Haha Gotcha! Medical Pricing

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by Devon Herrick,

from NCPA,

By almost any measure, the U.S. health care system remains dysfunctional. If you apply some of its common practices to other industries, they sound ridiculous. Consider this hypothetical thought experiment. Suppose you made an appointment at a local dog kennel for them to keep your dog, Bowser, while you were on vacation. You asked if they could bathe and groom Bowser just prior to your return. As is standard practice, you probably had to sign a consent form agreeing to pay for the boarding and any additional fees insured. Maybe the grooming fees weren’t guaranteed ahead of time, but you were assured they were nominal and normal for the services. Among the forms you were asked to sign, there was some fine print that said should your dog become ill, the services of a veterinarian would be arranged at your expense.

During his stay Bowser seemed lethargic and a little anxious — and he wasn’t very interested in his food. Maybe you assumed this is normal for a dog left at a kennel for a week. But Doggie Spa & Canine Resort cannot take any chances. It called in a pet behavioral therapist to assess Bowser’s condition. The doggie shrink brought along a colleague for a second opinion. The pet behavior therapist recommended Bowser be walked twice a day to lift his spirits. However, another veterinarian — an orthopedist — had to assess Bowser’s gait to make sure he was healthy enough to be walked. A pet nutritionist analyzed Bowser’s diet and assessed his food intake. She sent a stool sample to a lab for analysis of food absorption. She ultimately decided that spoon-feeding Bowser might encourage him to eat.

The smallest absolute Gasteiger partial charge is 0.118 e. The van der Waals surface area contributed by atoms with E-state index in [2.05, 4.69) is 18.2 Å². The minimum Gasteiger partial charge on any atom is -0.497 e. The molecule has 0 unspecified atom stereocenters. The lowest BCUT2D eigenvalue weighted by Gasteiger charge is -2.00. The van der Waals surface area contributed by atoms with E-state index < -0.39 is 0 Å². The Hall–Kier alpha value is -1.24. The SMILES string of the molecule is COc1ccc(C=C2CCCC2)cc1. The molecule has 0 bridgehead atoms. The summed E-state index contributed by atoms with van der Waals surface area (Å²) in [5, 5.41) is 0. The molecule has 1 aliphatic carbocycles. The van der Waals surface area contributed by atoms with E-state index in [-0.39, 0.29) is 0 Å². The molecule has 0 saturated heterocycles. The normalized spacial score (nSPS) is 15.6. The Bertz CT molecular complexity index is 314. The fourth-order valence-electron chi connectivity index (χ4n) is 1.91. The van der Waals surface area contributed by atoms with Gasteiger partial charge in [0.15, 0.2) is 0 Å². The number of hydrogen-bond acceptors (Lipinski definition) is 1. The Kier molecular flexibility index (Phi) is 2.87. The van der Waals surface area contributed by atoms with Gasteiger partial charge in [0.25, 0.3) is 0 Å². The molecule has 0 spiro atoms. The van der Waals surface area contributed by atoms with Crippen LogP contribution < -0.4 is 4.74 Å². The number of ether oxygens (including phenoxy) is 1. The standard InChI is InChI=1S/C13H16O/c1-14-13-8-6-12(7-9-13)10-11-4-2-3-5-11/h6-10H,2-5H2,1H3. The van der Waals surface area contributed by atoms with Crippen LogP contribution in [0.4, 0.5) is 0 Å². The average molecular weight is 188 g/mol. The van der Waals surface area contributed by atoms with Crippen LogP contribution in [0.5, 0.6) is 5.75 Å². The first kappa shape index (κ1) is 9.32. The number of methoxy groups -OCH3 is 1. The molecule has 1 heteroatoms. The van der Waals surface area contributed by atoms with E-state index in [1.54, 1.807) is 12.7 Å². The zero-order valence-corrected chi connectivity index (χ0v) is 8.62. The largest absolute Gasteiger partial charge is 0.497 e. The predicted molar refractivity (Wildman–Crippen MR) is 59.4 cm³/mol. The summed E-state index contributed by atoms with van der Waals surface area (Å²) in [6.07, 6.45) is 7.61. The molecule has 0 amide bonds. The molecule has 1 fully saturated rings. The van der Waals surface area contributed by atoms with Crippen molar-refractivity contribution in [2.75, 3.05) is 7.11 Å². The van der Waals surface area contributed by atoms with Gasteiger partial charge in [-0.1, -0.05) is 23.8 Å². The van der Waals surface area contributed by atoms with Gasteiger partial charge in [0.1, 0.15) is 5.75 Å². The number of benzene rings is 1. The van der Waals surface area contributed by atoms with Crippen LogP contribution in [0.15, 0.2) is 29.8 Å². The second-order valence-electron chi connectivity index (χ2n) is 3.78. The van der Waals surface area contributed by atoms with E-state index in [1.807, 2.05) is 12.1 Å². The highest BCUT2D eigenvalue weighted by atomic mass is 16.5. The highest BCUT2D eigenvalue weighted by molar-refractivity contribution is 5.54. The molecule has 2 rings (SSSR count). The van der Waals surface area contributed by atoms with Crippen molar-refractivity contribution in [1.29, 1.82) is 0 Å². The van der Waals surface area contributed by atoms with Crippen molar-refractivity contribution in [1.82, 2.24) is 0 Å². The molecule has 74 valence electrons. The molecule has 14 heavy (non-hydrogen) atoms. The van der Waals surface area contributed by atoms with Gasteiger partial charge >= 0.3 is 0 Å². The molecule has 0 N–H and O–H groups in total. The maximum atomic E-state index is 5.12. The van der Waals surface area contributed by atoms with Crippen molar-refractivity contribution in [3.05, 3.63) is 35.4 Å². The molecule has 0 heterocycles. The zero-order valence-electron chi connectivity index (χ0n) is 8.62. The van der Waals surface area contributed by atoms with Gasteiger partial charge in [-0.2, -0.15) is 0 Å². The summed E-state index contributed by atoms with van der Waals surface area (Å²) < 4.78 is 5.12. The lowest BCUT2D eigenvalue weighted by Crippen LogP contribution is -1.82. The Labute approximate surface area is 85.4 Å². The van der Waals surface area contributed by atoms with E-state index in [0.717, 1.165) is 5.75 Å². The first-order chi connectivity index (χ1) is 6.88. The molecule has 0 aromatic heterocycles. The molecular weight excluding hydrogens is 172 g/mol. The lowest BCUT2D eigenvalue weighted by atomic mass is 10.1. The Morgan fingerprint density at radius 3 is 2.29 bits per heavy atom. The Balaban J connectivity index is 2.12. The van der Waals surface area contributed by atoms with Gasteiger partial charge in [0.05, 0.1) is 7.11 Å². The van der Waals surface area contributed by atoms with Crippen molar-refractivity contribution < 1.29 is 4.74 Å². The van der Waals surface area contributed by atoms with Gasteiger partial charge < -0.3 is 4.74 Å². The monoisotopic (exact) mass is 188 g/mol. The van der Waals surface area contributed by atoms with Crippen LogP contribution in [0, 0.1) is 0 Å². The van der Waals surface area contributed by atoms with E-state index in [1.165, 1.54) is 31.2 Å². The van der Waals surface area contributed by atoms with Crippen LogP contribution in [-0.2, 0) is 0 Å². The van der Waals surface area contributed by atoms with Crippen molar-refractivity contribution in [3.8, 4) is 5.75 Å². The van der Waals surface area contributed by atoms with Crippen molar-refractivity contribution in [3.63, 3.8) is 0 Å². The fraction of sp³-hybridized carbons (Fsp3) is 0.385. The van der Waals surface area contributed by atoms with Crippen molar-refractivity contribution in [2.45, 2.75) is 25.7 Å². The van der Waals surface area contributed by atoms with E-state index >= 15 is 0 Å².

Upon your return you pick up your dog expecting to pay for boarding, bathing and grooming. You know Bowser was well-taken care of, but the fees were much higher than expected. Within days of your return, itemized bills from vendors begin to arrive. The person who bathed your dog sent a separate bill from Doggie Spa’s bathing fee. A different bill from the person who applied the shampoo is in your stack of mail. Yet another bill arrives from the groomer. You discover the groomer also brought along an assistant groomer. She too submits a bill. The pet nutritionist and the lab both sent bills. A bill even arrived from another person who walked your dog twice a day while you were away. Spoon feeding Bowser twice a day for a week incurred 14 separate dietitian charges. Indeed, the pet behavioral therapist swung by Doggie Spa on his way home every night to make sure Bowser was doing OK — and you got charged for each visit. Worse, you discover some of the people who sent you a bill charged far, far more than the pet resort’s regular vendors. The on-call vendors called other vendors to assist. But these out-of-network vendors are not bound by Doggie Spa‘s standard rates, they can charge anything they want. You discover Doggie Spa actually encouraged these upcharges so it too could bill a separate facilities fees for them. Arranging for the dog activity therapist to assess your dog; that generated a separate charge for both the Doggie Spa and the dog walker.